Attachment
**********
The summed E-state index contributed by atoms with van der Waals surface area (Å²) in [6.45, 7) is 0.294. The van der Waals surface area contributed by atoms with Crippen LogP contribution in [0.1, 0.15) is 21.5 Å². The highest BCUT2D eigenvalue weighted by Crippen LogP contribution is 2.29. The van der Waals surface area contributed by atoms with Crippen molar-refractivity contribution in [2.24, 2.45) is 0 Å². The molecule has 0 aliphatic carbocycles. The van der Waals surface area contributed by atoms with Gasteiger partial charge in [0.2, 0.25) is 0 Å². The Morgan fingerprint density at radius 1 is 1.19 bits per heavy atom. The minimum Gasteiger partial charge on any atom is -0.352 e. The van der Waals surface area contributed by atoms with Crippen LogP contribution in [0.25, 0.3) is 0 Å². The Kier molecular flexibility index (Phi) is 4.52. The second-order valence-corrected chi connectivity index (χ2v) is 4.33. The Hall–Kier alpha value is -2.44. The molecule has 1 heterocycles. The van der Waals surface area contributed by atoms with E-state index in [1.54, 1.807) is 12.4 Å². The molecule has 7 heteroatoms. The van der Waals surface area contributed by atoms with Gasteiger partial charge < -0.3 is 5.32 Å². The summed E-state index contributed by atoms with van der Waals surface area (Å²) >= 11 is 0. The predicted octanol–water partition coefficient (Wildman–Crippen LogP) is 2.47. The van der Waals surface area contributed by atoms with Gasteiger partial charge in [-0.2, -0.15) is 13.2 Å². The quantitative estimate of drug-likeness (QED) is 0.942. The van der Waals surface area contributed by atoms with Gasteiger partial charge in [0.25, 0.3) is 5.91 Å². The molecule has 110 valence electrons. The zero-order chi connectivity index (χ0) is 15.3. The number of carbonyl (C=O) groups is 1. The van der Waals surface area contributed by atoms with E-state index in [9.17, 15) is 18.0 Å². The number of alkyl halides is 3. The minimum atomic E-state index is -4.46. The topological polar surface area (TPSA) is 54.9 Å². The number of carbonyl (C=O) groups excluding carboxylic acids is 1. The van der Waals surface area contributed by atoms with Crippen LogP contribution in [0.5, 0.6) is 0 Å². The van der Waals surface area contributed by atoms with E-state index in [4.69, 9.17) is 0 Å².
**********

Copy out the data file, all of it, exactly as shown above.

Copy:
The summed E-state index contributed by atoms with van der Waals surface area (Å²) in [6.45, 7) is 0.294. The van der Waals surface area contributed by atoms with Crippen LogP contribution in [0.1, 0.15) is 21.5 Å². The highest BCUT2D eigenvalue weighted by Crippen LogP contribution is 2.29. The van der Waals surface area contributed by atoms with Crippen molar-refractivity contribution in [2.24, 2.45) is 0 Å². The molecule has 0 aliphatic carbocycles. The van der Waals surface area contributed by atoms with Gasteiger partial charge in [0.2, 0.25) is 0 Å². The Morgan fingerprint density at radius 1 is 1.19 bits per heavy atom. The minimum Gasteiger partial charge on any atom is -0.352 e. The van der Waals surface area contributed by atoms with Crippen LogP contribution in [0.25, 0.3) is 0 Å². The Kier molecular flexibility index (Phi) is 4.52. The second-order valence-corrected chi connectivity index (χ2v) is 4.33. The Hall–Kier alpha value is -2.44. The molecule has 1 heterocycles. The van der Waals surface area contributed by atoms with E-state index in [1.54, 1.807) is 12.4 Å². The molecule has 7 heteroatoms. The van der Waals surface area contributed by atoms with Gasteiger partial charge < -0.3 is 5.32 Å². The summed E-state index contributed by atoms with van der Waals surface area (Å²) >= 11 is 0. The predicted octanol–water partition coefficient (Wildman–Crippen LogP) is 2.47. The van der Waals surface area contributed by atoms with Gasteiger partial charge in [-0.2, -0.15) is 13.2 Å². The quantitative estimate of drug-likeness (QED) is 0.942. The van der Waals surface area contributed by atoms with Gasteiger partial charge in [0.25, 0.3) is 5.91 Å². The molecule has 110 valence electrons. The zero-order chi connectivity index (χ0) is 15.3. The number of carbonyl (C=O) groups is 1. The van der Waals surface area contributed by atoms with E-state index in [9.17, 15) is 18.0 Å². The number of alkyl halides is 3. The minimum atomic E-state index is -4.46. The topological polar surface area (TPSA) is 54.9 Å². The number of carbonyl (C=O) groups excluding carboxylic acids is 1. The van der Waals surface area contributed by atoms with Crippen LogP contribution in [0.5, 0.6) is 0 Å². The van der Waals surface area contributed by atoms with E-state index in [4.69, 9.17) is 0 Å².